To ease my budget woes, my bride-to-be makes a major sacrifice: she shaved off an eyebrow to win a stunning designer gown on an Oxygen network game show called The Girl Game. It could have been worse. One contestant had to tattoo “Hoochie” on her forehead. Unfortunately, the gown’s $9,000 retail value gets reported to the IRS, increasing our tax bill by $2,250. That’s more money than we planned to spend on a dress in the first place. So it’s a good news, bad news kind of thing.

By far the biggest crazy-maker is hunting for a reception site. Trying to find a reasonably priced reception venue in Los Angeles County is like trying to find a soul mate in a bus station. The catering manager of one run-of-the-mill restaurant casually informs us they have a $32,000 food minimum for weddings. At those prices you’d expect filet mignon and lobster, right? Nope. Squash soup and ziti is what you get. And you have to rent your own china.

The only affordable site we can find has a one hundred guest minimum. With twenty family members and thirty friends, we have fifty spots to fill with such wedding VIPs as the college roommate I haven’t spoken to in fifteen years, Diana’s father’s boyhood landlord, and my mother’s neighbor’s nephew.

Diana and I pick the reception menu together. Or, to be more precise, I was in the room when she instructed the restaurant manager what we would have. I did speak up once. To ask what crudité is. Somehow, I have gone my whole life without ever encountering that word. Apparently, it’s French for “crud.”

Because I seemed so ravenous at the expo, Diana decides I am best-qualified to choose our cake. Confidently, I pick a daring, whimsical creation—a gravity-defying, multi-tiered, multi-colored riot so beautiful that cutting it may be considered art desecration. Basically, it looks like it escaped from a Dr. Seuss book. Diana’s response: “It looks like a clown barfed on it.”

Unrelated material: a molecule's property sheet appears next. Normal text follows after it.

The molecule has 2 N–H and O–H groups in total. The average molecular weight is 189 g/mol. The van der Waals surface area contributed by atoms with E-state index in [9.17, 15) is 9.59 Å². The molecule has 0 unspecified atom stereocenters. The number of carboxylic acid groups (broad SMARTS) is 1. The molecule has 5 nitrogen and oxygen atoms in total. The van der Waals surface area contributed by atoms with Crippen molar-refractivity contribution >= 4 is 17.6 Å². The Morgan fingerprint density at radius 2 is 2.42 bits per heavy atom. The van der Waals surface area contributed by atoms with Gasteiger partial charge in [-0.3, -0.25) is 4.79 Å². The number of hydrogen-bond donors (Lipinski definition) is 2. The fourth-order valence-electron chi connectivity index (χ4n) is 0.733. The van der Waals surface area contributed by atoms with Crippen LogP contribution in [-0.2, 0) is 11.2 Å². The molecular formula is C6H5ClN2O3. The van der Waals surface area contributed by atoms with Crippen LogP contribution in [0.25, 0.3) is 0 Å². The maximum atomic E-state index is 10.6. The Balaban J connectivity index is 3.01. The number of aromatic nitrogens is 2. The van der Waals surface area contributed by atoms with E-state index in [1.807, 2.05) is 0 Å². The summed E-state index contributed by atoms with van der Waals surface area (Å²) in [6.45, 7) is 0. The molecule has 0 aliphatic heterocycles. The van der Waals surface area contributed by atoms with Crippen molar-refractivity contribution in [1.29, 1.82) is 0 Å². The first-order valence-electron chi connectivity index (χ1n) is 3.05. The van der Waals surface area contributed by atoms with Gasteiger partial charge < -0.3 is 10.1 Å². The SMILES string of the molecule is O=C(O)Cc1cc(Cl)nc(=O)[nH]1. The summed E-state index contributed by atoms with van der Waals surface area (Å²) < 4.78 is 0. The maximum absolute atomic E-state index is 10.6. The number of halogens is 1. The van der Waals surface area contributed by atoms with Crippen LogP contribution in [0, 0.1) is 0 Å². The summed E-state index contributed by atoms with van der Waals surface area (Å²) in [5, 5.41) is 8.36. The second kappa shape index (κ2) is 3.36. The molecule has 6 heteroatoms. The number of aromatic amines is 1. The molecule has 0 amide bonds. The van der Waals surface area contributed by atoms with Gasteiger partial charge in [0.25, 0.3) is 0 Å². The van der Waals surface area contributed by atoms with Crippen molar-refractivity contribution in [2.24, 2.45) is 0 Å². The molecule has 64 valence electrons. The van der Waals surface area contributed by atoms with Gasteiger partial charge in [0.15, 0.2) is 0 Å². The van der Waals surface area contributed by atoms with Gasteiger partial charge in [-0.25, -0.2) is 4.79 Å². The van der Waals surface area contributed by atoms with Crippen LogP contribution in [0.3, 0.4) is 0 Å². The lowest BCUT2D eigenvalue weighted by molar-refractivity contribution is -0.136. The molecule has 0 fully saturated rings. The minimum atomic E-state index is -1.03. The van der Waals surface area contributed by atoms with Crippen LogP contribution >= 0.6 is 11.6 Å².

Alcohol is a contentious issue. Experience has taught me that people treat an open bar as an opportunity to get a fresh drink every two sips. So I suggest a cash bar. Diana points out that this will make me look like a cheap, tacky bastard. As a compromise, I propose a $1 a drink bar to discourage such profligacy, sort of like an HMO with a $20 co-pay. Diana vetoes this with an arch of her one remaining eyebrow.

Photography presents two options. Diana’s vote: professional photographer. My vote: give disposable cameras to the guests and see what we get. My vote changes when Diana tells me exactly what we’ll get: blurry off-centered photos from the elderly and a collection of penis shots from my idiot friends.

At least we both agree on having a videographer. Diana says precious memories must be preserved. I’m concerned that something will go horribly awry at the ceremony (cake tips over, ring bearer peeks under the bride’s gown) and nobody will get it on tape. America’s Funniest Home Videos pays top dollar for that kind of footage. It could underwrite the entire affair.

I call it get-rich-quick scheme #147.


This essay originally appeared in somewhat different form in The Funny Times.

About Steve Altes

Steve Altes is the author of several humor books, dozens of humorous adventure essays, and the comedic graphic novel Geeks & Greeks, set at MIT and inspired by MIT's culture of hacking and Steve's own experiences with hazing.